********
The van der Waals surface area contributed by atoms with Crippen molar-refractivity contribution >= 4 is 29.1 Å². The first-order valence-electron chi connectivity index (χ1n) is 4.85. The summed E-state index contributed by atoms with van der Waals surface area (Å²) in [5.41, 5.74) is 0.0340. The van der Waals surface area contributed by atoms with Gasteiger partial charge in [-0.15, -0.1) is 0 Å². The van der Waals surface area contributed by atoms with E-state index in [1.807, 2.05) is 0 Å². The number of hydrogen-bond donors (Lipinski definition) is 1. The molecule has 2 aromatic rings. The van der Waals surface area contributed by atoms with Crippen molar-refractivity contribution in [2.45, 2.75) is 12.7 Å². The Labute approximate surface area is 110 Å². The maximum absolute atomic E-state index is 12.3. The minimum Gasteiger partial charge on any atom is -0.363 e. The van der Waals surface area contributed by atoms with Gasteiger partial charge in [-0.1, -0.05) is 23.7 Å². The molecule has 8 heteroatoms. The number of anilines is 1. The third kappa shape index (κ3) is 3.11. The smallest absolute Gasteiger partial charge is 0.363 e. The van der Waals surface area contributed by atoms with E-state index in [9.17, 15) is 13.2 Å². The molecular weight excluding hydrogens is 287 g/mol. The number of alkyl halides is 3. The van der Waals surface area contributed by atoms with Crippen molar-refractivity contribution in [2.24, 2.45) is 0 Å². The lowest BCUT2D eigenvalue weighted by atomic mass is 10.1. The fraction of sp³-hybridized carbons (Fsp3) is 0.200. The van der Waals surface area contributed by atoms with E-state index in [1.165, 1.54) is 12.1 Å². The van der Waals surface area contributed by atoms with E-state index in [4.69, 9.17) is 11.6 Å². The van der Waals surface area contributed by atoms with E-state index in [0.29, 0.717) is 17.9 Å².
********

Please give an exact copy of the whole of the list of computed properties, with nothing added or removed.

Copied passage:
The van der Waals surface area contributed by atoms with Crippen molar-refractivity contribution >= 4 is 29.1 Å². The first-order valence-electron chi connectivity index (χ1n) is 4.85. The summed E-state index contributed by atoms with van der Waals surface area (Å²) in [5.41, 5.74) is 0.0340. The van der Waals surface area contributed by atoms with Gasteiger partial charge in [-0.15, -0.1) is 0 Å². The van der Waals surface area contributed by atoms with E-state index in [1.807, 2.05) is 0 Å². The number of hydrogen-bond donors (Lipinski definition) is 1. The molecule has 2 aromatic rings. The van der Waals surface area contributed by atoms with Crippen molar-refractivity contribution in [2.45, 2.75) is 12.7 Å². The Labute approximate surface area is 110 Å². The maximum absolute atomic E-state index is 12.3. The minimum Gasteiger partial charge on any atom is -0.363 e. The van der Waals surface area contributed by atoms with Gasteiger partial charge in [-0.1, -0.05) is 23.7 Å². The molecule has 8 heteroatoms. The number of anilines is 1. The third kappa shape index (κ3) is 3.11. The smallest absolute Gasteiger partial charge is 0.363 e. The van der Waals surface area contributed by atoms with E-state index in [9.17, 15) is 13.2 Å². The molecular weight excluding hydrogens is 287 g/mol. The number of alkyl halides is 3. The van der Waals surface area contributed by atoms with Crippen molar-refractivity contribution in [2.24, 2.45) is 0 Å². The lowest BCUT2D eigenvalue weighted by atomic mass is 10.1. The fraction of sp³-hybridized carbons (Fsp3) is 0.200. The van der Waals surface area contributed by atoms with E-state index in [1.165, 1.54) is 12.1 Å². The van der Waals surface area contributed by atoms with E-state index in [4.69, 9.17) is 11.6 Å². The van der Waals surface area contributed by atoms with E-state index in [0.29, 0.717) is 17.9 Å².